Finally, we get to the MRSA and MMR scares (you can read an extract here). The first was caused by the press, eager to get a scandal about filthy hospitals, sending swabs from doorknobs and window-sills taken by undercover journalists working as cleaners to “the lab that always gives positive results”, which was actually not a lab at all but a garden shed fitted out with kitchen equipment, run by a man with a bought doctorate who was also selling anti-MRSA kits on the side. The media hailed him as a hero, and when real scientists took swabs from the same hospitals and sent them to labs with universally negative results, the media ignored them. As for the MMR scare, the whole thing was based one tiny study by Andrew Wakefield, who had filed a patent application for a single measles vaccine, and in any case the mass media coverage of it did not begin until three years after it was published, and even then, findings contrary to those in Wakefield’s paper, which actually was nothing other than a set of clinical anecdotes or a “case series”, were ignored. He also tackles a few of the favourite claims of the anti-vaccine movement, among them that vaccines have not caused drops in incidences of diseases, but rather, improvements in living standards and hygiene have (his graphs shows that the incidence of measles dropped precipitously when the vaccine was introduced).

Goldacre’s book pulls few punches; he dissects claim after claim in the writings of McKeith and Holford, some of whose mistakes even a GCSE biology student would identify, but others require the attention of more of a trained mind, such as the Vitamin C AIDS claim (actually, perhaps it doesn’t; if Vitamin C really was a better treatment for AIDS than AZT, we would surely know about it). While he does make a few sideswipes at the food supplements and vitamins industry, which is a multi-billion dollar affair despite the “alternative” pretensions surrounding it, the issue of vitamins and AIDS could not be examined in much detail as he and the Guardian were being sued by a vitamin pill magnate at the time, who had taken out advertisements in South African newspapers denouncing combination therapy. That was settled in September, and Goldacre has said that he plans to write another book on the subject. I have to say, to read a comprehensive debunking which lowers a wealthy high-profile quack to below the level of a 14-year-old in knowledge is intensely satisfying.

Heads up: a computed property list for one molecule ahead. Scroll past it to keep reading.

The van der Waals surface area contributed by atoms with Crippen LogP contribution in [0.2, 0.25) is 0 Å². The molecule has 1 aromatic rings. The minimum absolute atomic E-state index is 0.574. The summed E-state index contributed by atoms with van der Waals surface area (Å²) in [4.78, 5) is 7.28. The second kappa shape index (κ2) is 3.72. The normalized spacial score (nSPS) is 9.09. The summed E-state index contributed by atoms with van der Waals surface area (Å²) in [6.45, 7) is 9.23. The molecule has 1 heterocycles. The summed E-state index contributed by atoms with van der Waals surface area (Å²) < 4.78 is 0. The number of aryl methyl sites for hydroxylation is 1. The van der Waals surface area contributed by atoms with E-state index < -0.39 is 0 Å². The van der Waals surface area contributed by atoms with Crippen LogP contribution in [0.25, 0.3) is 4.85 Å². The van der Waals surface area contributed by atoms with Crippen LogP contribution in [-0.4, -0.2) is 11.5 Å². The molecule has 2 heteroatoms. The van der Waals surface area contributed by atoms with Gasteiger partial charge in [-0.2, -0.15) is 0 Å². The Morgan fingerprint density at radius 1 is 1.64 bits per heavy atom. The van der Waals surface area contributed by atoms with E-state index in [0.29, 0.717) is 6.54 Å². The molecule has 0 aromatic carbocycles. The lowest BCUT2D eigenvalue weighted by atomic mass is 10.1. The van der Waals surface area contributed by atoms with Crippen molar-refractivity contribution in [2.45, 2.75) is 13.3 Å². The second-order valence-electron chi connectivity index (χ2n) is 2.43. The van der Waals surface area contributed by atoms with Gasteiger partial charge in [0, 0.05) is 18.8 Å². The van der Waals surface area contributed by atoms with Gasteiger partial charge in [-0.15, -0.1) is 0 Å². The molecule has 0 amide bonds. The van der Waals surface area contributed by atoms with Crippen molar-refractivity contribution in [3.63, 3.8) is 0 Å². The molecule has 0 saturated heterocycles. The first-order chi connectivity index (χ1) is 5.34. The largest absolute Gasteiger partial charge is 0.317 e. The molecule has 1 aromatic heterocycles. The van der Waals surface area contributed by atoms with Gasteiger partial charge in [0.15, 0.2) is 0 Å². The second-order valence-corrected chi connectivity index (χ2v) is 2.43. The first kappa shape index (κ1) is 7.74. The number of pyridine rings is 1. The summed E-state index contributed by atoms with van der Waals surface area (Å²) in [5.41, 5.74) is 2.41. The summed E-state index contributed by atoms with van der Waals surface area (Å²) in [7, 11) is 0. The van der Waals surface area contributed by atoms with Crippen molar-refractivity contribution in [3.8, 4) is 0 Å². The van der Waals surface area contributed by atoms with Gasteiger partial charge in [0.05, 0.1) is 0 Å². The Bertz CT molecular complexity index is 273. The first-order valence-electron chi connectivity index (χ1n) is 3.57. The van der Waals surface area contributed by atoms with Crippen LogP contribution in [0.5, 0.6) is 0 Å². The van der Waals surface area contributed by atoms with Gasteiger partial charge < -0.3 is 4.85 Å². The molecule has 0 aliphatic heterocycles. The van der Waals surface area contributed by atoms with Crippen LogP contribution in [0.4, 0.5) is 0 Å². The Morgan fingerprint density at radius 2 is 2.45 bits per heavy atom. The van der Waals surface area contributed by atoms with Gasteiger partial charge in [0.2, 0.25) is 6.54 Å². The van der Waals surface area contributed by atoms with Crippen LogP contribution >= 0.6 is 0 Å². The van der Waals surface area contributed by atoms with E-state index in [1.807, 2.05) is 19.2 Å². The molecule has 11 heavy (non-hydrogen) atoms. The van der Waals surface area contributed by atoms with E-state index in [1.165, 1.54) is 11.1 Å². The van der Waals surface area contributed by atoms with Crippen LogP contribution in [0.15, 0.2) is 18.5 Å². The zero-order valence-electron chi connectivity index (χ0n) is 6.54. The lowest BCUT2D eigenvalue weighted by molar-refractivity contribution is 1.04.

One qualm I do have concerns the treatment of the MMR scare: he dismisses the possibility of offering single vaccines, citing the reduced incidence of measles after the MMR was introduced; under the pre-MMR regime, all children were offered the measles vaccine, while girls were inoculated against rubella in early secondary school, so that they could not pass it onto their unborn children. This had the effect of protecting against the two biggest risks, and of the three, measles was the big killer - it can cause blindness or brain damage, and there is a fatal post-measles encephalitis which develops a few years after the initial infection. Offering single vaccines, particularly against measles, would have eliminated the fake vaccine racket which went on a the time, in which measles jabs were offered which were dispensed out of a container, not out of individual vials, which meant they might not be effective. It would also have given parents peace of mind and reduced, if not eliminated, the upsurges of some of these diseases which have occurred since the scare. I do not dispute that protecting people against mumps is a good thing, but it was obviously not so pressing that vaccines against mumps were not introduced when measles inoculations first were; it is a bigger danger to adult men than it is to children, as rubella is a bigger danger to pregnant women, hence the vaccinations of adolescent girls. Parents want to protect their children, and it is easier to live with oneself if harm comes to one’s child which one could have prevented than if one actually caused or faciliated that harm. There was also the suspicion that that the NHS stood firm behind MMR mainly for financial reasons, even if the convenience argument (that there are more appointments to miss and more painful injections with the single vaccines) is a valid one. While I do not dispute that a triple vaccine is a good thing (although, at the time, I would not have used it if I had children), single vaccines, even if only against measles, would have been a valuable second line of defence.

However, that is, as far as can be told, in the past, and he cannot be accused of simply giving a stock NHS response on this issue. Generally, the book is valuable as it gives ammunition against the claims of profiteering quacks and the headline-grabbing manipulation of statistics and misreporting of science in the media. As someone whose exposure to academic science ceased when I was 16, I found that this book explains a lot about scientific method in plain English, and that I understood most of it. Anyone who has been encouraged to go for some sort of “alternative” therapy which sounds too good, or too counter-intuitive, to be true, would do well to read this.